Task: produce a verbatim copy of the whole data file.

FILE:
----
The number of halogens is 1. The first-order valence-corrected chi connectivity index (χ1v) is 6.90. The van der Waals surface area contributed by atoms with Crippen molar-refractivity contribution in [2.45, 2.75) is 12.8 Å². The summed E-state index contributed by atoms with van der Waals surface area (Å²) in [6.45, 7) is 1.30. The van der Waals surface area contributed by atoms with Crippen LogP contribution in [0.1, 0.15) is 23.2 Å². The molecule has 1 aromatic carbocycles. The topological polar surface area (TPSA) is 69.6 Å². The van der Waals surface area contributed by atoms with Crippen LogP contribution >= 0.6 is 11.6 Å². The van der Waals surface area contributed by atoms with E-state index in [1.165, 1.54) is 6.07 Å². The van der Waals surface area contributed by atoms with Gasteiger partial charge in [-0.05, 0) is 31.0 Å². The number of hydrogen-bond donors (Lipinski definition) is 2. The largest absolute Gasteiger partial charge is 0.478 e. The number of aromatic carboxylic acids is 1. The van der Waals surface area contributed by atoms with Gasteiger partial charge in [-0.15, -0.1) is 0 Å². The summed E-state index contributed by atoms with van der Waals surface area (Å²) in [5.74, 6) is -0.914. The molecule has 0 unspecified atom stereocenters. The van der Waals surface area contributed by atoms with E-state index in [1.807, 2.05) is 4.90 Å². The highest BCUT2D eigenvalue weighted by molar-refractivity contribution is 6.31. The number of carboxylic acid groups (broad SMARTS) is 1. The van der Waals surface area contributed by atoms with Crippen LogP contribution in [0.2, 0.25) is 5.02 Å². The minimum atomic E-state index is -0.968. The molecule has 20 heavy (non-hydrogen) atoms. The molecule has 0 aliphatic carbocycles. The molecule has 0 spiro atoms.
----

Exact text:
The number of halogens is 1. The first-order valence-corrected chi connectivity index (χ1v) is 6.90. The van der Waals surface area contributed by atoms with Crippen molar-refractivity contribution in [2.45, 2.75) is 12.8 Å². The summed E-state index contributed by atoms with van der Waals surface area (Å²) in [6.45, 7) is 1.30. The van der Waals surface area contributed by atoms with Crippen LogP contribution in [0.1, 0.15) is 23.2 Å². The molecule has 1 aromatic carbocycles. The topological polar surface area (TPSA) is 69.6 Å². The van der Waals surface area contributed by atoms with Crippen LogP contribution >= 0.6 is 11.6 Å². The van der Waals surface area contributed by atoms with E-state index in [1.165, 1.54) is 6.07 Å². The van der Waals surface area contributed by atoms with Gasteiger partial charge in [-0.05, 0) is 31.0 Å². The number of hydrogen-bond donors (Lipinski definition) is 2. The largest absolute Gasteiger partial charge is 0.478 e. The number of aromatic carboxylic acids is 1. The van der Waals surface area contributed by atoms with Gasteiger partial charge in [-0.15, -0.1) is 0 Å². The summed E-state index contributed by atoms with van der Waals surface area (Å²) in [5.74, 6) is -0.914. The molecule has 0 unspecified atom stereocenters. The van der Waals surface area contributed by atoms with E-state index in [1.807, 2.05) is 4.90 Å². The highest BCUT2D eigenvalue weighted by molar-refractivity contribution is 6.31. The number of carboxylic acid groups (broad SMARTS) is 1. The van der Waals surface area contributed by atoms with Crippen LogP contribution in [0.2, 0.25) is 5.02 Å². The minimum atomic E-state index is -0.968. The molecule has 20 heavy (non-hydrogen) atoms. The molecule has 0 aliphatic carbocycles. The molecule has 0 spiro atoms.